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Issue № 386

Surveying the Big Screen

by Mike Pick23 Comments

We’ve been designing responsively for more than three years, now, and have the small-screen pattern libraries and portfolios to prove it. But what about larger screens? While we commonly use liquid design for smaller breakpoints, allowing our content to expand and contract as needed, few of us consider what happens beyond a maximum width of 960 pixels or so—which can leave a heap of unused pixels on a contemporary desktop display. Mike Pick explores how to use negative space, scale, density, and layout devices such as grids, modules, and columns to break through the 1024-pixel layout barrier.

Designing Offline-First Web Apps

by Alex Feyerke

We assume our users are like us—with the latest devices, the most recent software, and the fastest connections. And while we may maintain a veritable zoo of older devices and browsers for testing, we spend most of our time building from the comfort of our modern, always-online desktop devices. But what happens when our users descend into the subway, board a plane, go to live in the country, or just happen to find themselves in the wrong corner of the room? The truth is, offline is a fact of life—but there are ways to design for it. Alex Feyerke tells all.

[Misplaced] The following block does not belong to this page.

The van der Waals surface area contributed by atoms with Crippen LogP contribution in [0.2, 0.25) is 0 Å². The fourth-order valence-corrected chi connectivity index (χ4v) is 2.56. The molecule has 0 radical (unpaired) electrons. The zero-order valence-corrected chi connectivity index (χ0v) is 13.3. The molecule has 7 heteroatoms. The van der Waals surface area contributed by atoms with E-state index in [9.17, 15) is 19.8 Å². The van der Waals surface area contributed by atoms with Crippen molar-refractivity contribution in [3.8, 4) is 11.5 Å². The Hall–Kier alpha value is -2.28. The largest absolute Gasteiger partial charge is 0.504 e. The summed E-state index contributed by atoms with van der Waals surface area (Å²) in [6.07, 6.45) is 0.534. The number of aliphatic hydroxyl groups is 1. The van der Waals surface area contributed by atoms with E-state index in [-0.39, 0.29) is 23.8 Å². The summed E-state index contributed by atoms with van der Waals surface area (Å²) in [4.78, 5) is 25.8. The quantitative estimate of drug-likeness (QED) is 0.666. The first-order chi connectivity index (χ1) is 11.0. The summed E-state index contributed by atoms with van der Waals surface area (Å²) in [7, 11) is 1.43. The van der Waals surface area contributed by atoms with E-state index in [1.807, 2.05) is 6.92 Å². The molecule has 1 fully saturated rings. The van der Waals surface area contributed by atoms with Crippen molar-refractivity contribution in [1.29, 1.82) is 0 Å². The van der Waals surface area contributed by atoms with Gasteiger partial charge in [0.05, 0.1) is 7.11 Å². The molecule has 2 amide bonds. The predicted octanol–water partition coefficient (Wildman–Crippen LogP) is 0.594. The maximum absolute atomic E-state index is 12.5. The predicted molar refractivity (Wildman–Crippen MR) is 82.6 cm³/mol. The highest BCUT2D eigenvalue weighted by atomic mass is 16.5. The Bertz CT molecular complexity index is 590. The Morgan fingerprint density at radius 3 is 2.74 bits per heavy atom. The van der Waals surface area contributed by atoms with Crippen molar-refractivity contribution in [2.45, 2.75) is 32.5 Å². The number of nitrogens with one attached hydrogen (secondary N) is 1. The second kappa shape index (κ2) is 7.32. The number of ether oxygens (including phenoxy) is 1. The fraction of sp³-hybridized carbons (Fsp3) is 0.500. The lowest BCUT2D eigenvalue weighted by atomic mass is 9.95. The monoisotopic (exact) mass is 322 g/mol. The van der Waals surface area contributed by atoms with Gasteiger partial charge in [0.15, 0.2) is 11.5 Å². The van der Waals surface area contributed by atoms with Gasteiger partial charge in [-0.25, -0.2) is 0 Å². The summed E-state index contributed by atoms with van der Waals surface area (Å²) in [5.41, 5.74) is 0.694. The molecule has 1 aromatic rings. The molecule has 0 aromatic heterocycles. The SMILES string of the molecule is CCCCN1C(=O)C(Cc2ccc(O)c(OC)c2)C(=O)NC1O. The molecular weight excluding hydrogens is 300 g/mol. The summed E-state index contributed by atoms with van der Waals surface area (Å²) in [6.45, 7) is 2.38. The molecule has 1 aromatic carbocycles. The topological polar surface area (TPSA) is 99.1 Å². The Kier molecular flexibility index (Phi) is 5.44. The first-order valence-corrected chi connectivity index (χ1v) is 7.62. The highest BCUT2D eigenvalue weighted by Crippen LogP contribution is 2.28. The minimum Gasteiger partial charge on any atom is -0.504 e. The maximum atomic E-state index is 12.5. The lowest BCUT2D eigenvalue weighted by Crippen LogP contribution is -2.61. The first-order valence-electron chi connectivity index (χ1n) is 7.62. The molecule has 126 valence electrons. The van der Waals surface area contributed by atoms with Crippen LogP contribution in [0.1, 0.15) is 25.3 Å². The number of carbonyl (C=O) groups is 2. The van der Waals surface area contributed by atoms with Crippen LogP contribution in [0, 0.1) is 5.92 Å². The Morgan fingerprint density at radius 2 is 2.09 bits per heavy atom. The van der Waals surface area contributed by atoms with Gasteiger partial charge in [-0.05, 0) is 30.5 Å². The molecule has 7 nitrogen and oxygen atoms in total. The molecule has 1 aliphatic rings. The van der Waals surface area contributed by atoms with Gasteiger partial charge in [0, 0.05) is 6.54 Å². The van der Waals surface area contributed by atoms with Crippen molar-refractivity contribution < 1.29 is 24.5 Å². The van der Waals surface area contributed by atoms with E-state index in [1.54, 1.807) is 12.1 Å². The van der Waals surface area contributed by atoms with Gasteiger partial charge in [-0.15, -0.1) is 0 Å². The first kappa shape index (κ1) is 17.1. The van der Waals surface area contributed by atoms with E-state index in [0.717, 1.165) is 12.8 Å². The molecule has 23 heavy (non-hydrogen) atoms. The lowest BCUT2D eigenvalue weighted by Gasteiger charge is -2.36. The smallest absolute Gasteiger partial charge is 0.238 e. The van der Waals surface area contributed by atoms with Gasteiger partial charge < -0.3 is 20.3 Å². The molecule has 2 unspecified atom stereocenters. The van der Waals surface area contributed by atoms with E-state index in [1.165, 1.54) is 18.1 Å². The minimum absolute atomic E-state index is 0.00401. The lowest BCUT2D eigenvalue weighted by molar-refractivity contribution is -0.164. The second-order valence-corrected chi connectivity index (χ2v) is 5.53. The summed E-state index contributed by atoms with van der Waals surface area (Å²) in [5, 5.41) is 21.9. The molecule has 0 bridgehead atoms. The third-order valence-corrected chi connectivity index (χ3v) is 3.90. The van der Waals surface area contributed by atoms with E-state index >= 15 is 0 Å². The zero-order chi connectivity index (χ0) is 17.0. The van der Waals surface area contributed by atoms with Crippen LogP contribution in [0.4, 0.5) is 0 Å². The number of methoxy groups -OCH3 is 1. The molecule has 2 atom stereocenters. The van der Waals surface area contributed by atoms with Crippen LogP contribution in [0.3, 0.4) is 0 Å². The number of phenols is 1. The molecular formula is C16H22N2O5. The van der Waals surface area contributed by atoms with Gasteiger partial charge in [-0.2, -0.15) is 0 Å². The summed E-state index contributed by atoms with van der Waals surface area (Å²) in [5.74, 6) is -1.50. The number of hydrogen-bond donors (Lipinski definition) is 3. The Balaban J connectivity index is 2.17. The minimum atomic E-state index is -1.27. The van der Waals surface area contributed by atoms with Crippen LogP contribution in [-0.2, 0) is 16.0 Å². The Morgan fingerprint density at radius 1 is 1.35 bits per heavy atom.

More from A List Apart

Columnists

Rachel Andrew on the Business of Web Dev

Getting to the Action

Was that conference worth it? There were smart tips and awesome people. Should you buy a ticket this year? For a freelancer or small business, it can be a significant expense. Wouldn’t it be great to know if the investment in time and money is likely to move the business forward?

From the Blog

10 Years Ago in ALA: Pocket Sized Design

The web doesn’t do “age” especially well. Any blog post or design article more than a few years old gets a raised eyebrow—heck, most people I meet haven’t read John Allsopp’s “A Dao of Web Design” or Jeffrey Zeldman’s “To Hell With Bad Browsers,” both as relevant to the web today as when they were first written. Meanwhile, I’ve got books on my shelves older than I am; most of my favorite films came out before I was born; and my iTunes library is riddled with music that’s decades, if not centuries, old.

Valediction

When I first met Kevin Cornell in the early 2000s, he was employing his illustration talent mainly to draw caricatures of his fellow designers at a small Philadelphia design studio. Even in that rough, dashed-off state, his work floored me. It was as if Charles Addams and my favorite Mad Magazine illustrators from the 1960s had blended their DNA to spawn the perfect artist.